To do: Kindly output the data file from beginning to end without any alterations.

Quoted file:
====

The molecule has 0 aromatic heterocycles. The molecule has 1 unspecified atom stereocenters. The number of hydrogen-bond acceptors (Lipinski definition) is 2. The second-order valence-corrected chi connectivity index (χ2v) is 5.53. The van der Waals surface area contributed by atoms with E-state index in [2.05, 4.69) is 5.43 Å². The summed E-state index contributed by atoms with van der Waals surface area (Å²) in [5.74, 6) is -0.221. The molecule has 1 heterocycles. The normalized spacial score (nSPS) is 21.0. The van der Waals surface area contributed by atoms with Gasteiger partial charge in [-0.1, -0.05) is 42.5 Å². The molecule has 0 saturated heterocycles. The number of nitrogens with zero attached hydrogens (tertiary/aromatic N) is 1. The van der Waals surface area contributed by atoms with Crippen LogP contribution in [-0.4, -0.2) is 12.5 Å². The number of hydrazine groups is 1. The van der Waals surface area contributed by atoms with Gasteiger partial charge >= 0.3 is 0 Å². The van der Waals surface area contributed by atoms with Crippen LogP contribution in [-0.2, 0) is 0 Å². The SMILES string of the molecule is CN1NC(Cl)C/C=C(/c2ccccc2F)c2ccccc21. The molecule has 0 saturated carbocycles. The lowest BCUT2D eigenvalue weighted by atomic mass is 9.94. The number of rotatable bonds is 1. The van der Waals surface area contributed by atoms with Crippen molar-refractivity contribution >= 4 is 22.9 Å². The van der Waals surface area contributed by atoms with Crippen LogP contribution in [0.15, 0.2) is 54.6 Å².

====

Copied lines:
The molecule has 0 aromatic heterocycles. The molecule has 1 unspecified atom stereocenters. The number of hydrogen-bond acceptors (Lipinski definition) is 2. The second-order valence-corrected chi connectivity index (χ2v) is 5.53. The van der Waals surface area contributed by atoms with E-state index in [2.05, 4.69) is 5.43 Å². The summed E-state index contributed by atoms with van der Waals surface area (Å²) in [5.74, 6) is -0.221. The molecule has 1 heterocycles. The normalized spacial score (nSPS) is 21.0. The van der Waals surface area contributed by atoms with Gasteiger partial charge in [-0.1, -0.05) is 42.5 Å². The molecule has 0 saturated heterocycles. The number of nitrogens with zero attached hydrogens (tertiary/aromatic N) is 1. The van der Waals surface area contributed by atoms with Crippen LogP contribution in [-0.4, -0.2) is 12.5 Å². The number of hydrazine groups is 1. The van der Waals surface area contributed by atoms with Gasteiger partial charge >= 0.3 is 0 Å². The van der Waals surface area contributed by atoms with Crippen LogP contribution in [-0.2, 0) is 0 Å². The SMILES string of the molecule is CN1NC(Cl)C/C=C(/c2ccccc2F)c2ccccc21. The molecule has 0 saturated carbocycles. The lowest BCUT2D eigenvalue weighted by atomic mass is 9.94. The number of rotatable bonds is 1. The van der Waals surface area contributed by atoms with Crippen molar-refractivity contribution >= 4 is 22.9 Å². The van der Waals surface area contributed by atoms with Crippen LogP contribution in [0.15, 0.2) is 54.6 Å².